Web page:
It’s Davos who puts this the most succinctly, in a late scene. His son is attempting to get him to sign on to the whole “Lord of Light” business we’ve heard so much about, but Davos isn’t entirely sure he’s down for that. He’s seen men pray to dozens of gods, and he’s never seen any of them get anything out of it. Meanwhile, he’s pledged his fealty to Stannis, and Stannis has given him everything. Whom should Davos believe what little power he has comes from? Davos argues it’s Stannis, while his son argues that all of those years he spent praying for his father as a boy have to add up to something. That conflict is fairly easy to understand, but less easy to explain is the more nebulous one the show is starting to dig into: From where does Stannis’ power originate in the first place? And if it’s not the gods, then what makes him worth following at all? Loyalty, Davos would say, but loyalty can only get you so far.
Game Of Thrones spends so much time showing us the people in power that it’s easy to forget that for the people who have no power, the middle ages-esque world of Westeros sucks. Gilly, Craster’s daughter, wishes to escape his holdfast because if she doesn’t, her baby could be put to the death. But there’s nothing anyone can do for her, because the Night’s Watch has too much invested in a friendly relationship with the old man. Similarly, the prostitute in Littlefinger’s brothel, who can’t keep up a happy face for the paying customers because of what happened to the mother and baby in last week’s episode, is given the night off, but she’s also given the threat of becoming something of a mindless sex slave to someone with depraved appetites. I spent a lot of time complaining about the nudity on the show last season, but it’s yet to bother me this season. It could just be that I’m getting used to it, but I think there’s something else at work here: Increasingly, the nudity is used to depict just how awful life is for the common prostitutes and ship captain’s daughters of this world. They’re degraded in every possible way, and they find themselves always forced to come back for more. And while that applies doubly for the women of the lower classes, it also applies somewhat to the Cerseis and Danys of the world. This isn’t a place where a woman’s rule will be accepted just yet.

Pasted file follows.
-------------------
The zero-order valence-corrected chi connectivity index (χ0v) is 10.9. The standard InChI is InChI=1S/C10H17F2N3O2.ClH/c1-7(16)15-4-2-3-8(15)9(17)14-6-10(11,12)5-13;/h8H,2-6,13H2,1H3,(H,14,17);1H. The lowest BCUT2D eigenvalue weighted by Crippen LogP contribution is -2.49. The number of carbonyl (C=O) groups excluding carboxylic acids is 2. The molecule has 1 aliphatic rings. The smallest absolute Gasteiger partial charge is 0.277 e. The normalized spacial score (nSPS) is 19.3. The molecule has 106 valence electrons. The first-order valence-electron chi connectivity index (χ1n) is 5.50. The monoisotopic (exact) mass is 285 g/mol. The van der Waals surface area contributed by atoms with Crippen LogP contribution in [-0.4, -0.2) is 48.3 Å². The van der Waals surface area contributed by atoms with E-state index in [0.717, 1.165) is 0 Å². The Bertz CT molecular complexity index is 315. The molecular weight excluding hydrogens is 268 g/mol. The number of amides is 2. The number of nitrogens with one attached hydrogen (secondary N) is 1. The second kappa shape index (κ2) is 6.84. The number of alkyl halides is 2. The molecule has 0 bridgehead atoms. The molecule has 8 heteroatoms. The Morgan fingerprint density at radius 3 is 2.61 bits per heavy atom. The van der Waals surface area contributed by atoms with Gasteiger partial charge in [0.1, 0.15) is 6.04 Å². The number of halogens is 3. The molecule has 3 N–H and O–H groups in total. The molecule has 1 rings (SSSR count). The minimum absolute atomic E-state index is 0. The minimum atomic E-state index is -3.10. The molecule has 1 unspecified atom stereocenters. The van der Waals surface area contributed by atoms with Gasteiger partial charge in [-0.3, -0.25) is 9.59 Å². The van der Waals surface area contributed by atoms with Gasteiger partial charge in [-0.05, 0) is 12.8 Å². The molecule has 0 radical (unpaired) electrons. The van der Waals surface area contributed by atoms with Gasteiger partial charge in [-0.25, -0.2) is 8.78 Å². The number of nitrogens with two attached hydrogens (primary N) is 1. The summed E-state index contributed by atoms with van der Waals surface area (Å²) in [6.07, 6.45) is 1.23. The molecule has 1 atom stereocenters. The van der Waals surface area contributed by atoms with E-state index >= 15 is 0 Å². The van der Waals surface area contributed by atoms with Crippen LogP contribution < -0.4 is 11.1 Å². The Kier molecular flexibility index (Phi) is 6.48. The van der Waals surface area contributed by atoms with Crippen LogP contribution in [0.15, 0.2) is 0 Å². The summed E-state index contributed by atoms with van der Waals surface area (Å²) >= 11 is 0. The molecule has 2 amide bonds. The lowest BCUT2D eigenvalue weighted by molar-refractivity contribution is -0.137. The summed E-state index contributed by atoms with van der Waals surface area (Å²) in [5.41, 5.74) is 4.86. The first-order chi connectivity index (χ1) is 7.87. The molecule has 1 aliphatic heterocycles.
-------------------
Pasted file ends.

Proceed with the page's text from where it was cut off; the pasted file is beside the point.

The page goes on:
It’s a good thing, then, that we have at least a few people out there who are keeping their eyes on some sort of justice, no matter how skewed it is. Tyrion Lannister is rapidly realizing the giant pile of shit he’s stepped into in attempting to keep his sister and nephew on a path that won’t lead to revolt by the commoners. He dismisses Janos Slynt, a sacrificial lamb tossed aside as a way to divert blame for the death of all of those bastard children last week. He briefly considers the request from the Night’s Watch for more men, even as the others laugh it down. He even seems more willing to parlay for peace with Robb Stark than his sister is. Tyrion says he doesn’t have honor, but he does have a skewed sense of justice, and while he’s going to do whatever he can to keep his family in power for now, he’s also going to do his best to drag them back on a path that will lead to fewer questions of their right to rule.
There are a couple of small-ish changes from the text of the book this week (most notably in the cliffhanger, which is a scene that didn’t exist at all in the primary text but was probably necessary to remind viewers of the White Walkers’ threat), but I found myself liking the way the writers streamlined the tale of Theon’s journey back to the Iron Islands. The book does an elaborate job of spelling out how he feels ostracized and very strange about being back home among people he hasn’t seen in 10 years, how the rift has grown between him and his family, even though his leaving for Winterfell had nothing to do with him. Here, the show gets almost all of that across in just a few moments. His father speaks cruelly to him, and we realize just how little the two have in common. Then, his father says one of the Islands’ most famous sayings—“What is dead may never die”—and Theon’s just a little too slow on the uptake. This is a world he was once part of, but now he’s stuck on the outside, watching as his sister sidles up to power, the one woman in this episode who’s close enough to what she truly wants. If Theon wants that throne (and that super-sweet kraken fireplace), he’s going to have to go through Yara to get it.